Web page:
“Was Christ not a magician? But lest any one should meet us with the question, What should prevent that He whom we call Christ, being a man born of men, performed what we call His mighty works by magical art, and by this appeared to be the Son of God? We will now offer proof, not trusting mere assertions, but being of necessity persuaded by those who prophesied [of Him] before these things came to pass, for with our own eyes we behold things that have happened and are happening just as they were predicted; and this will, we think appear even to you the strongest and truest evidence.”

(Justin Martyr 1 Apology XXX).

And from Tertullian: “As, then, under the force of their pre-judgment, they had convinced themselves from His lowly guise that Christ was no more than man, it followed from that, as a necessary consequence, that they should hold Him a magician from the powers which He displayed.” (Apology XXI)

And from Celsus: “Continuing to pour abuse upon Jesus as one who, on account of his impiety and wicked opinions, was, so to speak, hated by God, he asserts that ‘these tenets of his were those of a wicked and God-hated sorcerer.’” (Origen, Contra Celsum 1.71)

The anti-Christian polemic comes close to recovering the historical Jesus, as can be seen from these three ancient quotes:

Cf John 6:15. “Jesus, knowing that they intended to come and make him king by force, withdrew again to a mountain by himself.”

Cf Ant 17.10.8 “And now Judea was full of robberies. And as the several companies of the seditious light upon any one to head them, he was created a King immediately, in order to do mischief to the publick.”

Cf Against Celsus 3.7 “that in the days of Jesus others who were Jews rebelled against the Jewish state, and became His followers.”

Crazy messianic claims:

  “These were such men as deceived and deluded the people under pretence of divine inspiration, but were for procuring innovations and changes of the government;” (Josephus, War 2.13.4).

Gamaliel’s speech in Acts 5:34-39 associates the Jesus movement with those of Theudas and Judas the Galilean. Theudas also enacted prophetic actions and expected God’s intervention. Judas the Galilean wanted to set up a theocracy. He called the people “cowards if they would endure to pay a tax to the Romans, and would, after God, submit to mortal men as their lords.” (War 2.118). All our sources point to Jesus’ eschatological concepts, all of which fit the historical context of these messianic figures.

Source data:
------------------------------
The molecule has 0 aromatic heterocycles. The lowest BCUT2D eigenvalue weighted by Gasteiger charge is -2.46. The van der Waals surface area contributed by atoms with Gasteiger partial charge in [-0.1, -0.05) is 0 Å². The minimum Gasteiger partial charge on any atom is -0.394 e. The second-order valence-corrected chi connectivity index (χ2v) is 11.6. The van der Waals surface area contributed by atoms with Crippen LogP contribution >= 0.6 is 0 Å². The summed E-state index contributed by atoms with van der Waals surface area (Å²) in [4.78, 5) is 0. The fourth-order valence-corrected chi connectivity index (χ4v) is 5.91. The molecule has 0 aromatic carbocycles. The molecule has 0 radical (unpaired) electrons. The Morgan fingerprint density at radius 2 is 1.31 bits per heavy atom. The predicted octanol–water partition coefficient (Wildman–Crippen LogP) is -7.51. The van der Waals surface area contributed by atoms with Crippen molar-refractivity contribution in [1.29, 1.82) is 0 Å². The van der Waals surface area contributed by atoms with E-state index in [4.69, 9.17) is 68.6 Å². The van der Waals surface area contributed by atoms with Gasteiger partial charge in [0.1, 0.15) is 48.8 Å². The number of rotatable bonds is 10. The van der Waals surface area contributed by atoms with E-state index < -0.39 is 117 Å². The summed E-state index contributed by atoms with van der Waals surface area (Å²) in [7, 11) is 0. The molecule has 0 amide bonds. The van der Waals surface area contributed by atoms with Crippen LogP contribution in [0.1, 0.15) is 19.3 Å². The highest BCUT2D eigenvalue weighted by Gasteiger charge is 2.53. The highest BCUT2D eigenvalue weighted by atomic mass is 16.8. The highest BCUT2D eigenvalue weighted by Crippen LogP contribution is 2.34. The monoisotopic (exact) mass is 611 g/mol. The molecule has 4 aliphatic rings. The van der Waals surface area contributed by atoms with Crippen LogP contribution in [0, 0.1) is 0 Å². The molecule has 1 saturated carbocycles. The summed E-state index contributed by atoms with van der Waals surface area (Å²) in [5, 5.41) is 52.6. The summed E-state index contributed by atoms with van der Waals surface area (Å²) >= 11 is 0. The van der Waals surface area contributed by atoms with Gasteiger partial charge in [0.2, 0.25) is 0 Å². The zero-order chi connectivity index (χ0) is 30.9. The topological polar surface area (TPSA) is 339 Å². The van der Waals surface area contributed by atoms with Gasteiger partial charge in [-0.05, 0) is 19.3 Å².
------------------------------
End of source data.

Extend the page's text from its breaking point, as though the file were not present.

Jesus making the claim of the Temple being destroyed and restored miraculously, may have been a pesher (commentary finding meanings in the scriptures for today’s events), on the first Temple destruction in Daniel 9:26 or Jeremiah 7. This is exactly the type of claim these messianic figures made.

            Let us examine in the first person from Josephus, the miraculous messianic claims made in order to convince their followers with prophetic promises:

“Come follow me to the river Jordan, for I am a prophet and on my command I will divide the river like Moses so that you can cross” ~ Theudas as reported in Ant 20.97

“Just like with Joshua and the walls of Jericho, on my command the walls of Jerusalem will come tumbling down, I’ll lead you in to conquer the city of David”.

~ The ‘Egyptian’ as reported in Ant 20.170

“Come to Mount Gerizim, on your arrival, I’ll show you sacred vessels that are buried there since Moses deposited them there.” ~ The ‘Samaritan’ believed to be the Taheb, as reported in Ant 18.5.1

“On my command, this corrupt Temple, built by human hands will be destroyed, not one stone shall be standing on another, in three days a pure Temple will be restored not by human hands”

~ Jesus the Nazorean, whitewashed from Josephus but recovered as explained above.

John the Baptizer, thought the kingdom of god was held up by people’s sins, you could imagine him saying, “We’re going to go out into the desert and re-enact the exodus, waters wash your body and sins, once pure, god will come.”

On top of all these crazy claims Josephus reports another along the same lines: